This little dream pup is named Lola. Don't let the cinemagraph fool you. She's usually a bundle of energy, so it was a mini-miracle she stayed still long enough for me to get this shot.
All that to say -- the old adage is true. Practice makes better.
Not perfect. There's still a lot to improve on. I go into the color issues some below, but in addition to that, both of these files are pushing 5 MB+. They're not exactly the best size for web optimization.
Practical Uses for the Cinemagraph
My sister is pursuing a Computational Media degree at Georgia Tech and is in the process of creating a portfolio website. She asked me to take LinkedIn-esque headshots for her website, and of course I said yes. I'll get to those eventually, but I thought that, in addition, a cinemagraph would be fitting for a website that showcases a multimedia portfolio and (future) degree.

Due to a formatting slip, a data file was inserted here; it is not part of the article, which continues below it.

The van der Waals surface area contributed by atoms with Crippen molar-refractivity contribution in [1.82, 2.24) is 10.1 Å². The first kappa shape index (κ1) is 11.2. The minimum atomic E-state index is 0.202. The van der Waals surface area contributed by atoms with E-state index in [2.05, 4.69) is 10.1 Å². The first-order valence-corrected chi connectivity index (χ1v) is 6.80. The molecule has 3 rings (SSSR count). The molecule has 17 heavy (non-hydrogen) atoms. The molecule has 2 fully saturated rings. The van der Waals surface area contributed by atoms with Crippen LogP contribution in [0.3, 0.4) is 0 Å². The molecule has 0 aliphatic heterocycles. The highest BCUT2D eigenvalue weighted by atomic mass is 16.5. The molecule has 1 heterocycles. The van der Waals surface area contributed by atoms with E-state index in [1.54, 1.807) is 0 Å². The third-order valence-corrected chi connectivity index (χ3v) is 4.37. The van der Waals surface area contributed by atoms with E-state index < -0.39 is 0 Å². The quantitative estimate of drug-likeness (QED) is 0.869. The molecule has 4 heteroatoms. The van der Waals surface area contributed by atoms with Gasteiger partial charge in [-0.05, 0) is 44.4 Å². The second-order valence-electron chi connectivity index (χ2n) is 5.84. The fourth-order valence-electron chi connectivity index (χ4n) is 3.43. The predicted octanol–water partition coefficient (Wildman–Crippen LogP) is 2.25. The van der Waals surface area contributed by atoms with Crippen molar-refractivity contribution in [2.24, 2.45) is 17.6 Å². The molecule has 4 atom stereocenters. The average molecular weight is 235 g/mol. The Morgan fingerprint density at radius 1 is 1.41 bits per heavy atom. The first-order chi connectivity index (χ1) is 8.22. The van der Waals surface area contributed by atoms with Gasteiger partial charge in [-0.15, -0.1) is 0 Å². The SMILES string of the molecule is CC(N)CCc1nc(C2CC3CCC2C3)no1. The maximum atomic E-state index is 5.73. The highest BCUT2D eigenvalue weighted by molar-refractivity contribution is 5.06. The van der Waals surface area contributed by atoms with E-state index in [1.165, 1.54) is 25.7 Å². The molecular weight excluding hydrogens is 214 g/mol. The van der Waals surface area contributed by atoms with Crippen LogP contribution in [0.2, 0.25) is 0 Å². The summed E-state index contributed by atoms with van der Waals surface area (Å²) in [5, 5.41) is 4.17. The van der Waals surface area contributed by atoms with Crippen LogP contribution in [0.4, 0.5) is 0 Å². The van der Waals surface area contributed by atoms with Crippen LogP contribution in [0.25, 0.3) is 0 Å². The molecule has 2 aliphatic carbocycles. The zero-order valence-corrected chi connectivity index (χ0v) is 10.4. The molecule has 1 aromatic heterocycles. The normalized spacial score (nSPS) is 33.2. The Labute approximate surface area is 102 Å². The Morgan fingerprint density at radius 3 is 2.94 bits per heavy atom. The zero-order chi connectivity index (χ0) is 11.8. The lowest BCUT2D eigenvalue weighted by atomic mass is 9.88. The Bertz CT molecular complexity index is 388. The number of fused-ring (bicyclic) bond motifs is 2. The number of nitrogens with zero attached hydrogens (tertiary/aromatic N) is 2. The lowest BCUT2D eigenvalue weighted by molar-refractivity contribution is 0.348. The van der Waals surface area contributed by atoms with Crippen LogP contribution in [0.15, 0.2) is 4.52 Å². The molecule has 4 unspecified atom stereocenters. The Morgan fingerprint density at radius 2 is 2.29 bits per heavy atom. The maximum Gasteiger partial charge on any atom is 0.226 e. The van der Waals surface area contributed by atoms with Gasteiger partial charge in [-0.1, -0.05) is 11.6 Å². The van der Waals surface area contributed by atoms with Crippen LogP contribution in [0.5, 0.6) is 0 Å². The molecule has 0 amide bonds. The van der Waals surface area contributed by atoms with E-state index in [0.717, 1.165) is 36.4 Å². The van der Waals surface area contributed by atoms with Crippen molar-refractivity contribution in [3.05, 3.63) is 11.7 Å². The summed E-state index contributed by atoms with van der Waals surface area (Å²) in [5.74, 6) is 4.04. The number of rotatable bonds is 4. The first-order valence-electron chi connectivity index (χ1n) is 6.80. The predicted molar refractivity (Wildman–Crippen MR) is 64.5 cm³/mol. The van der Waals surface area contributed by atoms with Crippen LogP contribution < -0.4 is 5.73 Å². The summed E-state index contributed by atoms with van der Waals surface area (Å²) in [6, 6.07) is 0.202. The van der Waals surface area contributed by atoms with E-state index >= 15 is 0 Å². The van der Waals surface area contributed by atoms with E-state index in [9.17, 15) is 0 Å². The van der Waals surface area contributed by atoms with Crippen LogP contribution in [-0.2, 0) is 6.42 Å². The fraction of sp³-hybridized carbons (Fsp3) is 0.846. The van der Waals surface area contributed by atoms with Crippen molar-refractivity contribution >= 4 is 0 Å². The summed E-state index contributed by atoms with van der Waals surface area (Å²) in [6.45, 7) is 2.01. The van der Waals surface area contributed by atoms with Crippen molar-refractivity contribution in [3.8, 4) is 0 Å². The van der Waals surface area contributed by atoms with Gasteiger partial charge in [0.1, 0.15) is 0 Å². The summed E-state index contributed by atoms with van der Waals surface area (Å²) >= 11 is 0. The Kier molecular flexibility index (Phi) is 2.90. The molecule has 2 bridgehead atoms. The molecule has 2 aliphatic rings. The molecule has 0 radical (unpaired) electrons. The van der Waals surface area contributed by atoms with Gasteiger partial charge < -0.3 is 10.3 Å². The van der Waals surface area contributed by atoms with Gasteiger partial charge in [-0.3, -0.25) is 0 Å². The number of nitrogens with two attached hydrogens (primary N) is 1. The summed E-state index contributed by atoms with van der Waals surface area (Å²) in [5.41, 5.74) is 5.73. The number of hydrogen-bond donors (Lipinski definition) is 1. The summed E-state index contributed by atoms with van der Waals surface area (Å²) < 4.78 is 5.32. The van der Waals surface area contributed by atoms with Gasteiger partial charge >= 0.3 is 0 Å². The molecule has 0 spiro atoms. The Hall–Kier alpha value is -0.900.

Side note: Computational Media is just about the coolest undergrad major I've come across. Check it out!
The hardest part of the entire process for me has been processing video so that, when I save it as a .gif, the quality doesn't crap out on me. Cinemagraphs are supposed to look like photographs that move, not gifs. However, because of gifs's 256 color limit, I haven't been able to quite achieve a crisp photographic appearance in videos with a wide color palette.
I'm reading up on tutorials, but if anyone has any tips for me, please send them along!